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How to keep thread from hogging all CPU time

lajko asked
Medium Priority
Last Modified: 2010-04-05
I have a thread which does effect transitions between 2 images. It is for kiosks where they cycle through advertising "slides" when there is no user activity. It runs 2 separate monitors from the same program, each displaying their own set of slides. Now that I am adding video into the sequences, I notice some effects hog the cpu time and the video stalls briefly (although the sound is not interrupted) while the effect is running.

The core of the effect code is...
        do next step in effect
    until terminated or effect_is_finished

how can I get it to release cpu time and not use it all so the video or otherthings do not briefly stall?

Code was written by employee not with us, but we know how the uncommecnted code works. What we need is:

1. First step, due to not much time available for this item, is just to get it to not hog all cpu time during an effect. A simple "application.processmessages" doesn't seem to do it. I guess because the video running is not issuing any messages to be processed.

2. The second step will be to have this core of the effect do a step in the effect only once evert 30th to 50th of a second. After all, there is no need to update the image on the screen for each and every step of a slide in or other effect, which could be up to 800 steps (screen size 800x600). It would be better to update the progress of the effect in larger chunks at the same rate as NTSC video - 30 times a second (or 60 if you count interlacing) - which would leave plenty of time for video and other things to run. So how would we implement a timer in the above code to do this?

It should be easy for someone familiar with writing threads. This is the only thread code in the kiosk project and as I said before, the employee that wrote the thread isn't with us and the rest of us have never had to get into the writing of threads.
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did you try setting the thread priority level to something lower


 MyThread.Priority := tpLower;


Insert a sleep(1) in the loop.

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winecex's answe was a start. However Geiff's answer was the most complete and explained what "sleep" did and how to control it. Adjusting the sleep time will allow the needed control over the effect timing and insure the videos on the other monitor are not interrupted. Now I can adjust the code for the effects to complete an effect in the specified time. Even though the timing would be approximate, that is OK for on-the-fly transitions between advertising slides.

Setting thread priority didn't properly stop/interrupt the effects once they got control of the processor.


First of all, try to write others' names correctly...
Second, it's simply outrageous. My answer was not a start, my answer was an EXACT solution for your problem. Or you might suggest that without the explanation of gmayo it wouldn't work? LMAO

Anyway, I'm not responding often here, I don't care much about points, but what you did was *LAME*...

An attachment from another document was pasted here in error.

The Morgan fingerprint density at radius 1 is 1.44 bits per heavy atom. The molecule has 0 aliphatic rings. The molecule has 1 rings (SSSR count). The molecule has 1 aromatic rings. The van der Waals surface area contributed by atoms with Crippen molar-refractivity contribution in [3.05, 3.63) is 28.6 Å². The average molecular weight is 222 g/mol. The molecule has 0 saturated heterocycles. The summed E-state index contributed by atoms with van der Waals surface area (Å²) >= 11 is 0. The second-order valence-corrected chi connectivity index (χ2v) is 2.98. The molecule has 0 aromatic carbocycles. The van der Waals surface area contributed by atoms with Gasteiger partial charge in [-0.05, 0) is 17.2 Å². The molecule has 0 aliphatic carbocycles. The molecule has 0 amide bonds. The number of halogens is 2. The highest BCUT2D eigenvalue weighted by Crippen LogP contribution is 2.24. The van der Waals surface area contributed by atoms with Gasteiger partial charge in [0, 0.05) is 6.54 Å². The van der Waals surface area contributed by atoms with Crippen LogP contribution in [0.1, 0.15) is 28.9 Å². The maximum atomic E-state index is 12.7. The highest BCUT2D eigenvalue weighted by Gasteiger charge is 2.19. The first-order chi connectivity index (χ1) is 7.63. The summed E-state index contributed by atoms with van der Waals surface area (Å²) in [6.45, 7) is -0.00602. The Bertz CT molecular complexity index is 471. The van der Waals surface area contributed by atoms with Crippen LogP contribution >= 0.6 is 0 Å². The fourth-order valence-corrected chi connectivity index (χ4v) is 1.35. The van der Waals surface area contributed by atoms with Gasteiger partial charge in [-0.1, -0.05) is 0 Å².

Sometimes the keys on the keyboard move around. Sorry about the type-O's.

Your answer was a good answer. It would work. however, when weighed against other answers, it was not as complete. Geoff's answer explained the parameter and indicated the results of various values to the parameter. When looking at all the answers, you'll find that Geoff acknowledged your answer and expanded upon it. That is why I felt your answer was a good start but Geoff provided a more complete answer. I did not intend to demean you answer in any way at all.

Some of us prefer answers that include an explaination. Because of Geoff's explaination, I was able to tweek the transitions to give the optimal performance for both the transitions and the video running on the other screen. Without what he wrote, I would be reseaerching "sleep" and would not have been able to fix the problem in just about a half an hour.

Sorry you felt my response was "lame". It was not intended to be that way.

I like complete answers, even if they cover what I already know. Being a programmer since the early 70's, I know the problems of giving "blind" support. You never know the level of expertise of the person asking the question. Some people are quite offended when you include the "obvious" information, while others are offended if you don't include the most basic information for the question. What to do?  Sometimes you are never right.

I like as much information as possible, and just read through what I already know.

The facts are obvious:  you asked for a solution to your problem, you didn't ask for a detailed explanation, and my response solved completely your problem. By pushing that stupid sleep(1) in your thread the CPU usage became OK... Isn't it?
It would have been right to accept my comment as answer, and gmayo's comment as assisted answer, gmayo only detailed a little. Why that? Well, just because I responded correctly first, so are the forum rules.

"Some of us prefer answers that include an explaination." Yes, and if you prefer that, then it was your fault because you didn't specify it initially.

As I said, I really don't care about points, it's only a matter of principles. From my point what you did was wrong and that's all. Period.

Anyways, no problem :)


I feel it best to no longer continue this argumentative line of discussion.
If the forum moderators can close and lock this topic, I ask that you do so.
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